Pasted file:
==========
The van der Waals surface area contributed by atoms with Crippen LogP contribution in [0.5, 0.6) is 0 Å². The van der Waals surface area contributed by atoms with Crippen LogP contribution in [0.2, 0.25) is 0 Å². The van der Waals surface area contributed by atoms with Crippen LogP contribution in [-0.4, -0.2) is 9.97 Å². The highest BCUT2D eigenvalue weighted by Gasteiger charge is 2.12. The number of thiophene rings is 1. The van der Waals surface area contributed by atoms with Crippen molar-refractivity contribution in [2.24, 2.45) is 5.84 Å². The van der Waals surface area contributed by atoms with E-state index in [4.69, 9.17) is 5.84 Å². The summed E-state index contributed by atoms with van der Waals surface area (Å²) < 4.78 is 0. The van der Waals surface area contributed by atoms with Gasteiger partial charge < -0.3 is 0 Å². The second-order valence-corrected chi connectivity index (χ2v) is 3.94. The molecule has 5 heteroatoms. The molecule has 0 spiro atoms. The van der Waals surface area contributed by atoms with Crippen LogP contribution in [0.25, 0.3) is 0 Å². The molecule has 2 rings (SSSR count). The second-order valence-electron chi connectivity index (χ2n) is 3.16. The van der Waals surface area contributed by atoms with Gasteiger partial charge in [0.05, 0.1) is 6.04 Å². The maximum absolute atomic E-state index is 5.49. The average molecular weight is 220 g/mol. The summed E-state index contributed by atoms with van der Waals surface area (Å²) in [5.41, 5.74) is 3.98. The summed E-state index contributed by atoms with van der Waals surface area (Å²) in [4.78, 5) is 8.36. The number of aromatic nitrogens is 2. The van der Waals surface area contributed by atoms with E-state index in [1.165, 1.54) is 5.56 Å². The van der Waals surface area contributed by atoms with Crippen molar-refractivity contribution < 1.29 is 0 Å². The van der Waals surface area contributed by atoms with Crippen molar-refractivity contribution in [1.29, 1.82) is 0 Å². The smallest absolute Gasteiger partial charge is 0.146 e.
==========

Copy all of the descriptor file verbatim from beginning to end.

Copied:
The van der Waals surface area contributed by atoms with Crippen LogP contribution in [0.5, 0.6) is 0 Å². The van der Waals surface area contributed by atoms with Crippen LogP contribution in [0.2, 0.25) is 0 Å². The van der Waals surface area contributed by atoms with Crippen LogP contribution in [-0.4, -0.2) is 9.97 Å². The highest BCUT2D eigenvalue weighted by Gasteiger charge is 2.12. The number of thiophene rings is 1. The van der Waals surface area contributed by atoms with Crippen molar-refractivity contribution in [2.24, 2.45) is 5.84 Å². The van der Waals surface area contributed by atoms with E-state index in [4.69, 9.17) is 5.84 Å². The summed E-state index contributed by atoms with van der Waals surface area (Å²) < 4.78 is 0. The van der Waals surface area contributed by atoms with Gasteiger partial charge < -0.3 is 0 Å². The second-order valence-corrected chi connectivity index (χ2v) is 3.94. The molecule has 5 heteroatoms. The molecule has 0 spiro atoms. The van der Waals surface area contributed by atoms with Crippen LogP contribution in [0.25, 0.3) is 0 Å². The molecule has 2 rings (SSSR count). The second-order valence-electron chi connectivity index (χ2n) is 3.16. The van der Waals surface area contributed by atoms with Gasteiger partial charge in [0.05, 0.1) is 6.04 Å². The maximum absolute atomic E-state index is 5.49. The average molecular weight is 220 g/mol. The summed E-state index contributed by atoms with van der Waals surface area (Å²) in [5.41, 5.74) is 3.98. The summed E-state index contributed by atoms with van der Waals surface area (Å²) in [4.78, 5) is 8.36. The number of aromatic nitrogens is 2. The van der Waals surface area contributed by atoms with E-state index in [1.165, 1.54) is 5.56 Å². The van der Waals surface area contributed by atoms with Crippen molar-refractivity contribution < 1.29 is 0 Å². The van der Waals surface area contributed by atoms with Crippen molar-refractivity contribution in [1.29, 1.82) is 0 Å². The smallest absolute Gasteiger partial charge is 0.146 e.